Following the example of their leader, a miserable and insincere man incapable of uttering the truth under any circumstances, the PSOE concentrated from Day One in 2004 on a novel way of governing, unseen in any other democracy in Europe: it consisted in offending, insulting, and attempting to shut up any kind of opposition, in Congress, Senate, Community or Town Hall. This was to be the approved system of governance from 2004 until now – and it continues in each speech made by preternaturally pompous characters like José Blanco, known by some as ‘Pepiño’, for reasons that are obvious. He is the prototype for the kind of man who when young at school would have supported the classroom bully, and sneaked on his schoolmates for money or kudos. An observant examination of this man’s face tells the whole story.

The shoemaker became known in Europe as the man who appointed a woman with no educational qualifications at all to be Minister of Health. Not satisfied with this he appointed a young Catalan woman whose only interest is Catalan independence, to be Spain’s Minister of Defence, though she does not know the difference between a hand grenade and a handful of dust. If required to, Carme Chacon would probably salute with the left hand and without a hat. She believes that a ‘Division’ has something to do with mathematics, and that strategics is a form of fitness control. The shoemaker also appointed a woman called Sinde to be in charge of handouts to otherwise out-of-work film actors and directors, to enable them to appear at film festivals improperly and expensively dressed, and combine in the studio to make pornographic movies under the umbrella of Fine Art. But the shoemaker’s crowning achievement was to appoint the Bad-hatter, his own deadly rival to be Minister of the Interior – a useful position from which Mr Rubalcaba could direct his malicious intentions towards his own country in his usual adroit manner.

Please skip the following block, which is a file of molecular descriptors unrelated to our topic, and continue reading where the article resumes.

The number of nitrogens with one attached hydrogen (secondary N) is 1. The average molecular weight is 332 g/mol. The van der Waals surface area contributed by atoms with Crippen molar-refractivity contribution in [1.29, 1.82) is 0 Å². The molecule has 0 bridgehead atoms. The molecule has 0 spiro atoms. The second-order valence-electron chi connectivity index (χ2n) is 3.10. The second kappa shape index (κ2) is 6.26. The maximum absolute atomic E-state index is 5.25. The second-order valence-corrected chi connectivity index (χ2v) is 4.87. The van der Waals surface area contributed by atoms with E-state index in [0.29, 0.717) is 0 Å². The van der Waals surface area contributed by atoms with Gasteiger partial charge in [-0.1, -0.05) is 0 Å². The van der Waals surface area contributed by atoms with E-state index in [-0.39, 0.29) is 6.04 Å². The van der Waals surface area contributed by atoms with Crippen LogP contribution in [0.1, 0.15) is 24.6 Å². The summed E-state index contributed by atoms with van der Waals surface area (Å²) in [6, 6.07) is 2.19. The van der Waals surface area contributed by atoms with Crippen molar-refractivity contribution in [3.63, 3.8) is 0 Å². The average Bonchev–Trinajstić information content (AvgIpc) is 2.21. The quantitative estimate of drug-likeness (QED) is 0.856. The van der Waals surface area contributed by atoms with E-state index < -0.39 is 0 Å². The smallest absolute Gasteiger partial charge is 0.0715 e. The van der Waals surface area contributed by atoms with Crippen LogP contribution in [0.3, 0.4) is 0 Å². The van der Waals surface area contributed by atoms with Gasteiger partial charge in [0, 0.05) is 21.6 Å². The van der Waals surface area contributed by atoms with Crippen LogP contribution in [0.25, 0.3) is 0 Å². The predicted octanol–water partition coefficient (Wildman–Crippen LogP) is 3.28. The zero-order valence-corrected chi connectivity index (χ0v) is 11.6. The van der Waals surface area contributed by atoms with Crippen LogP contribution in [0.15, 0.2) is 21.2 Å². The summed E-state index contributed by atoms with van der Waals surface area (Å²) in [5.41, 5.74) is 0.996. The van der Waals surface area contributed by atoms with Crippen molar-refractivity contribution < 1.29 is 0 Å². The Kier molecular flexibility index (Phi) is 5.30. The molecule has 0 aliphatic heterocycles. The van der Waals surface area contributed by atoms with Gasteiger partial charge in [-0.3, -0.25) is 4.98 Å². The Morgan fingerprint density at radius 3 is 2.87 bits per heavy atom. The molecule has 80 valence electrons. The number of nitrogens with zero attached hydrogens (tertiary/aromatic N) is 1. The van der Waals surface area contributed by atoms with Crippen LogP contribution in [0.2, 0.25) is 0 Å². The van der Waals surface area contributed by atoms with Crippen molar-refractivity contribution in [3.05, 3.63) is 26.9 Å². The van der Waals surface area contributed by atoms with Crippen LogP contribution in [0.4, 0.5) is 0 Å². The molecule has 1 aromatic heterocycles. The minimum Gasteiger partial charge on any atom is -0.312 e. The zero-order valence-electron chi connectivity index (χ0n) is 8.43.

Recently, Zapatero has been elbowed aside by the Rubalcaba/Leninist faction, to the extent of remaining President of the Government and Secretary-General of the party, but only being summoned by Rubalcaba to make tearful and sympathetic speeches about the Victims of ETA – not that he has ever had anything but distaste for them before. Zapatero has become Rubalcaba’s Trotsky. Perhaps the Bad-hatter, in his other favourite role as Stalin, will be wielding the ice axe before very long.

Maybe the Popular Party will be able to do something about Spain. It might not be too late. But there are sinister stirrings of a palace revolution within the PP as well. Rajoy is probably too decent a man to be in politics. He has a beard but not teeth. There are others, pretending to be loyal, who possess the teeth, even if (appropriately enough in a lady) they have no beard.

Spain’s essential tea-party takes place on November 20. One prays that it will be well attended.                                                                                                    

By | 2011-10-30T14:39:27+00:00 October 30th, 2011|Spanish History|0 Comments

About the Author:

‘Dean Swift’ is a pen name: the author has been a soldier; he has worked in sales, TV, the making of films, as a teacher of English and history and a journalist. He is married with three grown-up children. They live in Spain.